The early years of Lenin’s rule were marked by civil war and mass starvation. Later, there was considerable rivalry for power as Lenin became increasingly incapacitated. Stalin emerged as the undisputed leader of the Communist Party in 1929. Stalin’s Five Year Plans saw rapid industrialisation but his leadership was characterised by political purges, mass deportations and imprisonment on an unprecedented scale. In June 1941 Germany invaded the USSR, triggering a four-year war during which up to 27 million Soviet citizens died. Russia emerged from the war victorious, having secured effective political control over most of Central and Eastern Europe. Stalin remained firmly in control until his death in 1953, although he became increasingly paranoid and reclusive. During this period the Communist Party consolidated its hold on every aspect of life by means of a vast security apparatus. The USSR had become an industrial and military superpower, but at immense human cost.

Khrushchev, Stalin's successor, attempted to address the worst excesses of Stalin's rule while preserving the key elements of Communism. He eased censorship and fostered a foreign policy of peaceful co-existence with the West, while, in response to the Hungarian Uprising of 1956, maintaining strong control over the Soviet satellite states. But the Party establishment distrusted him and he lost credibility over his handling of the 1962 Cuban Missile Crisis. He was deposed in 1964 in a political coup. Brezhnev, Khrushchev’s successor, presided over a period of consolidation. Life became more predictable and comfortable for the bulk of the population, though political repression remained in force. However, with growth rates slowing and social problems growing, Brezhnev’s rule became know as ‘the era of stagnation’. From 1979 the Soviet Union became involved in a prolonged and bloody occupation of Afghanistan which scarred a whole generation.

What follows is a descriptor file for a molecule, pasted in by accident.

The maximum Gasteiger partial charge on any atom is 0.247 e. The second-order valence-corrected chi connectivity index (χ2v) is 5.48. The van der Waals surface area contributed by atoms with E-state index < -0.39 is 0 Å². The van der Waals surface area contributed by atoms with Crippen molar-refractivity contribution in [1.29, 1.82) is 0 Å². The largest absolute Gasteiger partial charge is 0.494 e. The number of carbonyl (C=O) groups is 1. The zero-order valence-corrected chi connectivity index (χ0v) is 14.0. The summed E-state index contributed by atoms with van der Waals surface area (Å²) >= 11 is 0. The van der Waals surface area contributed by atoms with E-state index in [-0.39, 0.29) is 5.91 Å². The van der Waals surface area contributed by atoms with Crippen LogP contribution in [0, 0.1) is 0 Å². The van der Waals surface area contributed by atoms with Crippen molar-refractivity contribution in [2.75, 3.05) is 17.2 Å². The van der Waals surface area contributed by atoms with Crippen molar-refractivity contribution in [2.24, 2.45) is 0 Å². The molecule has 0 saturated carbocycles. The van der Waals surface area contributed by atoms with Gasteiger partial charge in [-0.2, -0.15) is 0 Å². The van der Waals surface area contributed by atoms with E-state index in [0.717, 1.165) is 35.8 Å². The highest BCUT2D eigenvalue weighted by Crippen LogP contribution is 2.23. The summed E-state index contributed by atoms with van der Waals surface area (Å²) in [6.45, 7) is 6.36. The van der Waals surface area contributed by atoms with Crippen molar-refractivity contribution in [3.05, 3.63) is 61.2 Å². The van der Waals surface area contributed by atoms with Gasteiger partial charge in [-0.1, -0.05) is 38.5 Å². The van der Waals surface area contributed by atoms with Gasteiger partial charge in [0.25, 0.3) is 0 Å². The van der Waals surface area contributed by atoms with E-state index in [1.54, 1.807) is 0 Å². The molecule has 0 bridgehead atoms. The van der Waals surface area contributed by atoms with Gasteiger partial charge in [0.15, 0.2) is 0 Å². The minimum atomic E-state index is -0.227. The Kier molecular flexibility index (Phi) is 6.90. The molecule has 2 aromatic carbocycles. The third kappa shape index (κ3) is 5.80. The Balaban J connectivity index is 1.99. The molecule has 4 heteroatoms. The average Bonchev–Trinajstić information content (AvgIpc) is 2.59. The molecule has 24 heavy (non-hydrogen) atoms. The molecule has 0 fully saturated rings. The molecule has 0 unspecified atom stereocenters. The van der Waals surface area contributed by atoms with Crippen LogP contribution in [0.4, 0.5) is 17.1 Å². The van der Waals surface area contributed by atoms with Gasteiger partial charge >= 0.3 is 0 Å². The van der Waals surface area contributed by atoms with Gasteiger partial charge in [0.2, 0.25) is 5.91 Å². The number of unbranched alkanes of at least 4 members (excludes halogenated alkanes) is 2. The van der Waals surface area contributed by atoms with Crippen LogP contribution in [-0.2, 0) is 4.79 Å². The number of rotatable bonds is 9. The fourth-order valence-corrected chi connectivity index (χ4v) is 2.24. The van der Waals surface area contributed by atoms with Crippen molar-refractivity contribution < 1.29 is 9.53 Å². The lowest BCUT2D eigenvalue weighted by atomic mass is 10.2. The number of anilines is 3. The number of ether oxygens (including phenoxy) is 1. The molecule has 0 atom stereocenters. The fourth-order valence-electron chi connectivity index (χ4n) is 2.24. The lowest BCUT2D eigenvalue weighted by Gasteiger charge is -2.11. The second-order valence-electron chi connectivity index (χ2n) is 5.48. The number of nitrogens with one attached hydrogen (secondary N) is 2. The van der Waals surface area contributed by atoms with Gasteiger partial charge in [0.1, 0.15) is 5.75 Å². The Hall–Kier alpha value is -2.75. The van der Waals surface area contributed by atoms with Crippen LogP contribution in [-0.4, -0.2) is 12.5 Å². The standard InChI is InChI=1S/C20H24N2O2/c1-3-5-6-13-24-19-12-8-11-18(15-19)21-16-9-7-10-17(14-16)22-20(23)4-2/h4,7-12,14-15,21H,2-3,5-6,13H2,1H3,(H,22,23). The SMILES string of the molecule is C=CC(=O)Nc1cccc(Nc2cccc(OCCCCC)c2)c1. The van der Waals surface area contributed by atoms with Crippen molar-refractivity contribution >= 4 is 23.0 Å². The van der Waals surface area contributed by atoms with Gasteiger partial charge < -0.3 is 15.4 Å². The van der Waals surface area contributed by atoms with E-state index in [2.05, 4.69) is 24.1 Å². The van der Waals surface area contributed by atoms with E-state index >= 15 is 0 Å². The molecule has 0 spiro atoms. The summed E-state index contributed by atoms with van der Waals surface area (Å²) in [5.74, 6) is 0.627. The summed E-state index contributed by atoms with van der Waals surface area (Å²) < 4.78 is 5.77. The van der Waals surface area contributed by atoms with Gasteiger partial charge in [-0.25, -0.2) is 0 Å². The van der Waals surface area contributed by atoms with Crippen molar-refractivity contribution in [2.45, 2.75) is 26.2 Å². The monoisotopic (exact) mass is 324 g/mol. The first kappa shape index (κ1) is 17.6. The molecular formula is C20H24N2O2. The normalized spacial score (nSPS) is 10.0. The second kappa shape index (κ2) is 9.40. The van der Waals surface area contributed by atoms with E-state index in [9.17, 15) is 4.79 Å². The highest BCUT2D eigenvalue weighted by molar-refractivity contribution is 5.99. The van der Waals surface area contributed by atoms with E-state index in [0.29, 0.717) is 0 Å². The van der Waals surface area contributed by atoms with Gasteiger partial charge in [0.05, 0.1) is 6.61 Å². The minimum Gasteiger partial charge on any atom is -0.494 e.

The stagnation of the Brezhnev era was continued by a quick succession of short-lived Party leaders who died in office, but reform took off the mid-1980s, when Mikhail Gorbachev came to power. Glasnost (openness) and perestroika (restructuring) liberalised the political system and, to a lesser extent, the economy. Gorbachev’s goal was to build a better form of socialism. Gradually, however, the process of democratisation took on a pace of its own. Gorbachev made it clear that he would not intervene in the internal affairs of the Eastern European satellite states, which prompted widespread protest movements that brought about the collapse of unpopular communist governments which had previously relied on the threat of Soviet military support. At the same time, pressure was growing among some of the republics of the USSR for greater independence, and in 1990 the Russia republic within the USSR (headed by Boris Yeltsin) declared its independence in a symbolic gesture. In August 1991, a coup was mounted against Gorbachev by a group of hard-liners seeking to stop the fragmentation of the USSR. Yeltsin supported Gorbachev and the coup was defeated. But when Gorbachev returned to Moscow from the south where he had been under house arrest, it became clear that Yeltsin held the political initiative, and many of the republics of the USSR hastened to declare their independence. The dissolution of the USSR on 31 December 1991 left Gorbachev with no option but to resign as its President.